One from a complete suite of 16 copper engravings marking Qing victories over the Dzungars that were made in France for the Qianlong emperor, c.1774. Sold for £190,000 at Christie’s.

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It was after viewing European battle prints by the Augsburg engraver Georg Philipp Rugendas (1666-1742) that Qianlong commissioned Giuseppe Castiglione (1688-1766), the best known of the European Jesuit painters who served in the Qing court, to produce a series of similar wall paintings for the central hall of the palace in Beijing.

The subject was the brutal campaign fought against the Dzungar Khanate in Central Asia between 1755-59, part of what the emperor would later call The Ten Great Campaigns (Shiquan Wugong).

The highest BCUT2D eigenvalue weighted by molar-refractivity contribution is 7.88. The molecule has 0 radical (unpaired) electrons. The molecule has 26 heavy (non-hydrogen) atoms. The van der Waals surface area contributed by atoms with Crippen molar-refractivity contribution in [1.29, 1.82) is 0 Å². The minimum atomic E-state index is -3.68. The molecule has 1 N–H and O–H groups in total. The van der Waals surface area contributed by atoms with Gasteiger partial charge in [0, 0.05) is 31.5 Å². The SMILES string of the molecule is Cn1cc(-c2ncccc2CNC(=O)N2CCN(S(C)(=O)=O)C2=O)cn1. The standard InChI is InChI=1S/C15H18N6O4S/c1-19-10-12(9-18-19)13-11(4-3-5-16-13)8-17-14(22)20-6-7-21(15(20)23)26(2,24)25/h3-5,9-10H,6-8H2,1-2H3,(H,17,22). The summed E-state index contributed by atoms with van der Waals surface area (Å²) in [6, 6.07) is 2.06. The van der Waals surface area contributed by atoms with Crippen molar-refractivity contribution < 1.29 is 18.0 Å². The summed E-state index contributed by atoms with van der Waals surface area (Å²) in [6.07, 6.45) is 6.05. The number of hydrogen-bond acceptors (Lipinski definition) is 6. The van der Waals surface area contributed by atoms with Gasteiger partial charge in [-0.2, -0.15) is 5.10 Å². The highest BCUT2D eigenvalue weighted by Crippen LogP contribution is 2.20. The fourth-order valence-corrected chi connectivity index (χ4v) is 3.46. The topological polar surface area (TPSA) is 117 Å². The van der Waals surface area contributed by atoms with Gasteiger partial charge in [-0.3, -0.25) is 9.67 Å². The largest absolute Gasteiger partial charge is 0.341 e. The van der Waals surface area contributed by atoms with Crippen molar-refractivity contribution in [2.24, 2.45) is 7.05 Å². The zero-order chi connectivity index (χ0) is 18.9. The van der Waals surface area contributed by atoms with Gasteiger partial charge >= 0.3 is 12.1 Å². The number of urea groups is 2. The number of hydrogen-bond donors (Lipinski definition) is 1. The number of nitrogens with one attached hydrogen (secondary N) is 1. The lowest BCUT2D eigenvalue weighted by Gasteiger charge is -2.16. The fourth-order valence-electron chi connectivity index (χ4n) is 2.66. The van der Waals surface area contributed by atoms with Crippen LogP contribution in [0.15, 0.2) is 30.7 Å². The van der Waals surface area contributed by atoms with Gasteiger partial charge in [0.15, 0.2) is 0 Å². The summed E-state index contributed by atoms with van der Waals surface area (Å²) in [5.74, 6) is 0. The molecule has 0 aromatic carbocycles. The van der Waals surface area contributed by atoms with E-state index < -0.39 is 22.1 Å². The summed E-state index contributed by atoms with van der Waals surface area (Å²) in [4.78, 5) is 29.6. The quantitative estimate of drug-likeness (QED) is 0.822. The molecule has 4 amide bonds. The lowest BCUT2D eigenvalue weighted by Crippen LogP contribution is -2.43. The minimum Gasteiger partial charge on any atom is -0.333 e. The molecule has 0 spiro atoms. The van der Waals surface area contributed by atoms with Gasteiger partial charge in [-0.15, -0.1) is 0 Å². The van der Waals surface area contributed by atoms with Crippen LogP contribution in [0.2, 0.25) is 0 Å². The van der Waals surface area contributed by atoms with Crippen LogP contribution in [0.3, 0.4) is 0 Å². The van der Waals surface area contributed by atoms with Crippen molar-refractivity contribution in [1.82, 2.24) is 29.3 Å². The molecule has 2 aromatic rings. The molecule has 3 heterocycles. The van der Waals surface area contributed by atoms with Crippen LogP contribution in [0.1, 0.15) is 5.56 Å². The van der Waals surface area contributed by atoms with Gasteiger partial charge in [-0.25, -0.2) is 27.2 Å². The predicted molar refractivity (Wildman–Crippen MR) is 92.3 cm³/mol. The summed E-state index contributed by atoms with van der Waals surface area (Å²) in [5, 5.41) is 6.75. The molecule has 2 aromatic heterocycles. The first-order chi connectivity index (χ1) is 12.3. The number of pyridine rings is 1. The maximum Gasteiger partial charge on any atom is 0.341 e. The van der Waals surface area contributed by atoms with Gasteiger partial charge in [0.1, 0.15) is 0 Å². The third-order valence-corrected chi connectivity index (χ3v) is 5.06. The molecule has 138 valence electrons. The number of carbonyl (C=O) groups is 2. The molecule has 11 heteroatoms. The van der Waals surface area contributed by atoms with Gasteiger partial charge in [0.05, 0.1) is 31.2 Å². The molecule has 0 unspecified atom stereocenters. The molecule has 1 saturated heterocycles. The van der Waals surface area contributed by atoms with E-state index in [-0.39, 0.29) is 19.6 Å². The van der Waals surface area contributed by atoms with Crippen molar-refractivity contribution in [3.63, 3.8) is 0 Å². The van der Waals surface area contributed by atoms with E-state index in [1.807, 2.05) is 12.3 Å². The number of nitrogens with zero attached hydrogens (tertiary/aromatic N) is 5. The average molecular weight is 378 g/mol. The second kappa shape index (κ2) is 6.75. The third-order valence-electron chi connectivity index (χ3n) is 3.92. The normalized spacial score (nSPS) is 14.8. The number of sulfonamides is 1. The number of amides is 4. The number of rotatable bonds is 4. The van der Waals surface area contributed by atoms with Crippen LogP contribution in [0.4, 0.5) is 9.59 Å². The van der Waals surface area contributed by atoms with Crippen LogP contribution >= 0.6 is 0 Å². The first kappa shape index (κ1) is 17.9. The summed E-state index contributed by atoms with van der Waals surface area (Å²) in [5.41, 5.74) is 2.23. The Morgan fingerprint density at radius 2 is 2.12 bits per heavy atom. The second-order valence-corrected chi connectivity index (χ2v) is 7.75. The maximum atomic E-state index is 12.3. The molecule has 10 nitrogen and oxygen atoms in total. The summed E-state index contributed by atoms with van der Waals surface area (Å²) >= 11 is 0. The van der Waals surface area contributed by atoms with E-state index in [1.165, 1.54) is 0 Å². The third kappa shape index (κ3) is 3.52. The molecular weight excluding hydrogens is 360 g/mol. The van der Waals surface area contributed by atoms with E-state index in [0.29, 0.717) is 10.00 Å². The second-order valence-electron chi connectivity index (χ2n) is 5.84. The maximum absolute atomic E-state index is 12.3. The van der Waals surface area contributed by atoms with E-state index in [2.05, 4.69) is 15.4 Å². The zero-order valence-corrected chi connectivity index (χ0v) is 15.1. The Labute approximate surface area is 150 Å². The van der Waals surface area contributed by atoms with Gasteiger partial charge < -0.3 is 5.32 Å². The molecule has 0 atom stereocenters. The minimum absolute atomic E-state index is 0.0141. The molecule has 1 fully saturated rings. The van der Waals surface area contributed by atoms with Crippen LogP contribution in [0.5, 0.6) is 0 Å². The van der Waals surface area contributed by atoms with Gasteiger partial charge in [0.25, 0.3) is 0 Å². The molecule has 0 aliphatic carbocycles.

The 16 large copper engravings made of these paintings were the brainchild of Louis-Joseph Le Febvre, head of the French Jesuit mission to China, Drawings were sent to Paris, where the plates were made by eight artists under the direction of Charles-Nicolas Cochin (1715-90) of the Academie Royale at the court of Louis XVI.

A commission that offered France a means of currying favour in China was considered of the utmost importance.

To ensure Qianlong received the 100 copies he requested, 200 were printed and split between two ships. As it turned out, the entire edition was received in China by 1775 for which the Compagnie Francaise des Indes in Canton was paid the sum of 240,000 livres.

Complete copies rarely appear on the market. Offered on July 6 at £120,000-180,000, this album sold at £190,000 (plus 26% buyer’s premium).